I’ve nothing unusual to say about the hostile, dismissive tone in Quentin Tarantino‘s responses to Channel Four’s Krishnan Guru-Murthy in London yesterday. On one level I admire QT’s eat-my-ass attitude. But I’m still sick of excessive style-violence — the lurid carnage that guys like Tarantino use to elicit smirks in the name of heh-heh irony — which I believe is boring and tedious because it’s merely extreme, like someone yelling as loudly as they can or a dog that won’t stop barking.

In his ongoing quest to re-vitalize grindhouse cinema for the aughts, Tarantino has made himself into a self-regarding “exploitation filmmaker” (i.e., ironically, not really, winking) who has made Django Unchained because slavery gives him license to wail on Southern racist swine with absolute moral authority. I believe in justice and payback, but there’s a difference between that and feasting on revenge like some lowlife glutton devouring chili fries. And I’m just sick of it.

Krishnan Guru-Murthy: Let me ask you about violence. You said, you know, everyone knows you make violent movies, you like violent movies. Why do you like making violent movies?

Quentin Tarantino: Uhm… I don’t know. It’s like asking Judd Apatow, “Why do you like making comedies?”

KGM: You just get a kick out of it? Or you just enjoy it? Or…

QT: It’s… It’s… It’s a… I think… I think it’s good cinema. I consider it good cinema. You know, it’s… You sit there in a movie theatre when these cathartic, violent scenes happen… I’m talking about the cathartic violence scenes. Then there’s the cathartic violence of Django paying back blood for blood.

KGM: Is that why you think people like watching violent movies – people who are not violent people or twisted people in any way, but why it’s OK to go into a movie and enjoy the violence?

QT: Yeah, well, it’s a movie. It’s a fantasy. It’s a fantasy – it’s not real life. It’s a fantasy. You go and you watch. You know, you watch a kung-fu movie and one guy takes on 100 people in a restaurant. That’s fun!

KGM: But why are you so sure that there’s no link between enjoying movie violence and enjoying real violence?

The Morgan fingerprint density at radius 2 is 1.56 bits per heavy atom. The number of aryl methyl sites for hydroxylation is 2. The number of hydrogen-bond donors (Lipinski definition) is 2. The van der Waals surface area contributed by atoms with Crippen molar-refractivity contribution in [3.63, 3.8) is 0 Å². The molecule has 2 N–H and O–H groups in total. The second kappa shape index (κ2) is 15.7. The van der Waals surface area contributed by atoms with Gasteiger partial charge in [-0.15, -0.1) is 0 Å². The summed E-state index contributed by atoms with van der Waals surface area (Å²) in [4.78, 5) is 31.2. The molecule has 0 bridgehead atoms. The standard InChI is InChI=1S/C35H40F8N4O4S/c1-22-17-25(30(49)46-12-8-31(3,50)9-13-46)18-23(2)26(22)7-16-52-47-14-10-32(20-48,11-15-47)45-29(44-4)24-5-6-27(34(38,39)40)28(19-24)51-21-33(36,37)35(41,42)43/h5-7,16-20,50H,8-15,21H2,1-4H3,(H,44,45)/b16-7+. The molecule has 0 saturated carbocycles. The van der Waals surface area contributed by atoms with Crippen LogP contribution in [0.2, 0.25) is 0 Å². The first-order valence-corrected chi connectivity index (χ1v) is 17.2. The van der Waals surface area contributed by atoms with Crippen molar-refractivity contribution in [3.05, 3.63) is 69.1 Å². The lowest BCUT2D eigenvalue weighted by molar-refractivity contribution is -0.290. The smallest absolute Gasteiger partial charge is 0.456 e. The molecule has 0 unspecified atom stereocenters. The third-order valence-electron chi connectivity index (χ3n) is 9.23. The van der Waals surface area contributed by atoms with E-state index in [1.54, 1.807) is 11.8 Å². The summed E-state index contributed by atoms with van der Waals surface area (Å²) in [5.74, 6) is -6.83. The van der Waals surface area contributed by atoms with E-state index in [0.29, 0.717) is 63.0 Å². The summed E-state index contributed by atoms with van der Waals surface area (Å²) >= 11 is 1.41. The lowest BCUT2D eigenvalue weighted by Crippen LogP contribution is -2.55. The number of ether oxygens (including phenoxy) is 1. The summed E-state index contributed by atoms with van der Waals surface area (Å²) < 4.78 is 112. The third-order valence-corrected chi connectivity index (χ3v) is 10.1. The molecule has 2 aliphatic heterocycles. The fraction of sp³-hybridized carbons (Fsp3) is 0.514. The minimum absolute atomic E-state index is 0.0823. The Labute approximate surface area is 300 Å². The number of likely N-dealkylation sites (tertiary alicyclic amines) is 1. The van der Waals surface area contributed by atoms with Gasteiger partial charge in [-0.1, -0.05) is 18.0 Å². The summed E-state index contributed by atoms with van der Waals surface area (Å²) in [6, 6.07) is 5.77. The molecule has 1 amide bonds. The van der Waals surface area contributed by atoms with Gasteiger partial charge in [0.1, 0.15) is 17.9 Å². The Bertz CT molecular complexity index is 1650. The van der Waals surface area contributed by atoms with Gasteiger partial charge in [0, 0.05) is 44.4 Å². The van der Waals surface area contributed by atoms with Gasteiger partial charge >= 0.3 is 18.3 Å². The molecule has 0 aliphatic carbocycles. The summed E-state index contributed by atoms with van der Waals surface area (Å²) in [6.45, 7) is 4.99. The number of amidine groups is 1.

QT: I don’t…I’m going to tell you why I’m so sure? Don’t ask me a question like that – I’m not biting. I refuse your question.

KGM: Why?

QT: Because I refuse your question. I’m not your slave and you’re not my master. You can’t make me dance to your tune. I’m not a monkey.

KGM: I can’t make you answer anything. I’m asking you interesting questions.

QT: And I’m saying… and I’m saying I refuse.

KGM: OK. I was just asking you why. That’s fine. But you see, Jamie Foxx has said: “We can’t turn our back and say that violence in films, that anything that we do…”

QT: Then you should talk to Jamie Foxx about that. And I think he’s actually here, so you can!

KGM: I’d love to, but, I mean, you know… It’s interesting that you have a different view, and I’m just trying to explore that.

QT: And I don’t want to! ‘Cause I’m here to sell my movie. This is a commercial for the movie – make no mistake.

KGM: So you don’t want to talk about anything serious?

QT: I don’t want to talk about what you want to talk about. I don’t want to talk about the implications of violence. I haven’t wanted… because… The reason I don’t want to talk about it: because I’ve said everything I have to say about it.
If anyone cares what I have to say about it, they can Google me and they can look for 20 years what I have to say. But I haven’t changed my opinion one iota.

KGM: No, but you haven’t fleshed it out.

QT: It’s not my job to flesh it out.

KGM: No, it’s my job to try and ask you to.

QT: And I’m shutting your butt down!